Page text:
The Small Shift that Can Make a Big Difference for Your Kids

It is an exciting thing to watch friends and family members become parents. Suddenly, there are limitless subjects of interest to bond about and discuss with the wild world of parenting. And while there are many “game-changers” for parents, there is one thing in particular that will make a big difference for dads (both parents actually, but we’ll address Dads specifically for Father’s Day) to implement.

Ready?

Choose to value relationships over efficiency.

It can often be the propensity of men to be more attune with accomplishing a task than tending to a relationship. Let’s say you are working on something, maybe your car or your garden or anything else. What if your son or daughter follows you outside in hopes of joining you? What is your response? “Hey, kiddo, I’ll be done in an hour. Go play until then.” Something like that? The truth is: it is far easier and more efficient to go and do what you set out to do by yourself. But it is far more enriching for the relationship if you intentionally include your child in the task.

Sure, the curiosity of learning a new skill might be a motivating factor in why kids like to ask to join adults in what they are doing. But far more often the primary motivation is the simple desire to be with you. Let’s think of a few examples that either parent might face.

  • You are cooking dinner and your kindergartener says: “I want to help!” So what do you do? You give them the big spoon to stir the meal (maybe even more stirring than is needed).
  • While sowing new seeds in the garden your middleschoolers sees you digging in the ground, watching from afar. So what do you do? You invite him or her to come close and understand the logic and process behind why the seeds need to be planted here, at what depth, and under what conditions.
  • You’re folding laundry and your toddler begins to pick up a towel and try to imitate how you folded it. So what do you do? You show him or her each step of it.

When it comes to the tasks we do, our children sometimes have an innate desire to be contributors, not spectators. They want to partner with us!

This applies to all ages and stages of parenting—no matter how different it looks. Now, a moment of transparency. These don’t always being the romanticized moments we imagine. Let’s revisit our bullet-pointed list.

  • Sometimes giving our kindergartener the spoon to stir turns into them splashing the food everywhere, making a mess and even causing some waste of food.
  • Maybe our middleschoolers loses interest in what we thought they wanted to know more about, leaving you frustrated for trying to include him or her.
  • And often including a toddler in the task of folding laundry means that we will likely have to re-fold everything they “folded.”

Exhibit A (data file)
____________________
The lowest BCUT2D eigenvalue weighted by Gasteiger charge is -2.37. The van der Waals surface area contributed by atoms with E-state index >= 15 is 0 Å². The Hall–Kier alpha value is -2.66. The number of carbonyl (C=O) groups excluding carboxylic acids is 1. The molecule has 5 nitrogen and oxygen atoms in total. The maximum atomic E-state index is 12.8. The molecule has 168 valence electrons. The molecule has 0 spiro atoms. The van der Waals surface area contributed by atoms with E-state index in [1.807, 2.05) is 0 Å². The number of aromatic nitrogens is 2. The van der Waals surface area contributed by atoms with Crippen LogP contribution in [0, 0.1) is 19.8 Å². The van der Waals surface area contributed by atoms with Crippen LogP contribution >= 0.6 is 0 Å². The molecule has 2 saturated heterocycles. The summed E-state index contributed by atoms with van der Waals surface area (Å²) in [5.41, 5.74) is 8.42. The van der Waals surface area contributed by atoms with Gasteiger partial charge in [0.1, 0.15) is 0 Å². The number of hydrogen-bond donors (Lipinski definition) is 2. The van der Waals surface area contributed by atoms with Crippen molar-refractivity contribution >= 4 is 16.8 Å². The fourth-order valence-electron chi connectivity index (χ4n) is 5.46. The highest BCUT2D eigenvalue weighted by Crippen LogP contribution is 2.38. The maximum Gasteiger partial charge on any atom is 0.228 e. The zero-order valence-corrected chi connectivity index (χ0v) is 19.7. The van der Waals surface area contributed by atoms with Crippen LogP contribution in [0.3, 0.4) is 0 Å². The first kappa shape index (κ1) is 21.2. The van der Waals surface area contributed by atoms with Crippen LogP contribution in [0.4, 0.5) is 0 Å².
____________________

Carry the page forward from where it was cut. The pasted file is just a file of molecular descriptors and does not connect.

In other words, including our kids in what we are doing does not always go as planned. And that is okay! Including them communicates: I would rather do this with you than without you. In other words, your child sees that they are more important than the task.

And isn’t this how our God operates? He is the One who leads the charge in valuing relationships over efficiency. Of course, God could accomplish all He wanted to do without us (and way faster at that!). But because He values relationship over efficiency He has made the Church His method to His mission. We are called God’s partners (“coworkers,” 1 Corinthians 3:9). Jesus didn’t do everything by Himself. Even before the book of Acts we see instances when He is empowering His disciples during their training (Luke 10:1-2). Many scholars even say that the Torah (the first five books of the Bible) can be summarized as an invitation toward partnership. From cover-to-cover God’s ideal relationship is encapsulated with the preposition with. God wants to do life and mission “with” us, not apart from us. Even when God makes all things new He has predetermined our role to “rule with Him” (Revelation 22:1-5).

God doesn’t just make us feel part of it, He really gives us a role. His ideal life is in partnership with us.

He chose to have you in His family with a special role that He designed you to have. He is the paragon of how to be a parent who includes kids in what we are doing.

There are many hallmarks of what makes a great and attentive dad. But I have certainly seen this mentality (valuing relationships over efficiency) to be one of the key factors. Because suddenly, the task becomes secondary (which is hard for us, men!) and the bonding experience becomes the greater purpose. And that bond creates relational equity for years to come!

Don’t underestimate the profound impact shared experiences can create with your son or daughter.

Dads: How are you going to value relationships over efficiency this week?

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